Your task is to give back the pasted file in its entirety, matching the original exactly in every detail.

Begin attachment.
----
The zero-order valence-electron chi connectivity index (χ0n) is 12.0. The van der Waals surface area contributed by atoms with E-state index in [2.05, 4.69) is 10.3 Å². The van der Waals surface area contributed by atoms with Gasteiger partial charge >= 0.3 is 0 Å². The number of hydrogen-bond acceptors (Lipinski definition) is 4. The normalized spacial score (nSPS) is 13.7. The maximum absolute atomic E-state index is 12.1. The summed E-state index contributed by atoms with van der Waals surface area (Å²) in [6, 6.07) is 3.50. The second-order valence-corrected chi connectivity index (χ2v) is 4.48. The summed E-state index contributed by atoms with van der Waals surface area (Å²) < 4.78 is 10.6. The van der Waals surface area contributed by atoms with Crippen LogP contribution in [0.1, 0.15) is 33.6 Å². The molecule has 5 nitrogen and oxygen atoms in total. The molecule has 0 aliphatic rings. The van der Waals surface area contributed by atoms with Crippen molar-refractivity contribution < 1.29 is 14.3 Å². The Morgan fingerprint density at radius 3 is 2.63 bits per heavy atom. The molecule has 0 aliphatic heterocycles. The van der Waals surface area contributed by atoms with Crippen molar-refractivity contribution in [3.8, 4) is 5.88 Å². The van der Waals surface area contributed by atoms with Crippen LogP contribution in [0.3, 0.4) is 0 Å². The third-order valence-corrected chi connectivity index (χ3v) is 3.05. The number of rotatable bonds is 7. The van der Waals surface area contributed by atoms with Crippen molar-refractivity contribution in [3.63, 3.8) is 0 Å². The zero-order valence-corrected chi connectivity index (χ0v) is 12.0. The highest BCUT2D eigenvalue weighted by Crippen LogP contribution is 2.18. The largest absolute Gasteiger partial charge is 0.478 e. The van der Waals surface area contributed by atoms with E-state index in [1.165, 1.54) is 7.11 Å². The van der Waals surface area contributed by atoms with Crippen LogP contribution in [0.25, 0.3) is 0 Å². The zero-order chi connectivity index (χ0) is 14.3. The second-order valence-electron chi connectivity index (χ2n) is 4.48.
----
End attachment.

The zero-order valence-electron chi connectivity index (χ0n) is 12.0. The van der Waals surface area contributed by atoms with E-state index in [2.05, 4.69) is 10.3 Å². The van der Waals surface area contributed by atoms with Gasteiger partial charge >= 0.3 is 0 Å². The number of hydrogen-bond acceptors (Lipinski definition) is 4. The normalized spacial score (nSPS) is 13.7. The maximum absolute atomic E-state index is 12.1. The summed E-state index contributed by atoms with van der Waals surface area (Å²) in [6, 6.07) is 3.50. The second-order valence-corrected chi connectivity index (χ2v) is 4.48. The summed E-state index contributed by atoms with van der Waals surface area (Å²) < 4.78 is 10.6. The van der Waals surface area contributed by atoms with Crippen LogP contribution in [0.1, 0.15) is 33.6 Å². The molecule has 5 nitrogen and oxygen atoms in total. The molecule has 0 aliphatic rings. The van der Waals surface area contributed by atoms with Crippen molar-refractivity contribution < 1.29 is 14.3 Å². The Morgan fingerprint density at radius 3 is 2.63 bits per heavy atom. The molecule has 0 aliphatic heterocycles. The van der Waals surface area contributed by atoms with Crippen molar-refractivity contribution in [3.8, 4) is 5.88 Å². The van der Waals surface area contributed by atoms with Crippen LogP contribution in [0.3, 0.4) is 0 Å². The third-order valence-corrected chi connectivity index (χ3v) is 3.05. The number of rotatable bonds is 7. The van der Waals surface area contributed by atoms with Crippen molar-refractivity contribution in [3.63, 3.8) is 0 Å². The zero-order valence-corrected chi connectivity index (χ0v) is 12.0. The highest BCUT2D eigenvalue weighted by Crippen LogP contribution is 2.18. The largest absolute Gasteiger partial charge is 0.478 e. The van der Waals surface area contributed by atoms with E-state index in [1.165, 1.54) is 7.11 Å². The van der Waals surface area contributed by atoms with Crippen LogP contribution in [0.25, 0.3) is 0 Å². The zero-order chi connectivity index (χ0) is 14.3. The second-order valence-electron chi connectivity index (χ2n) is 4.48.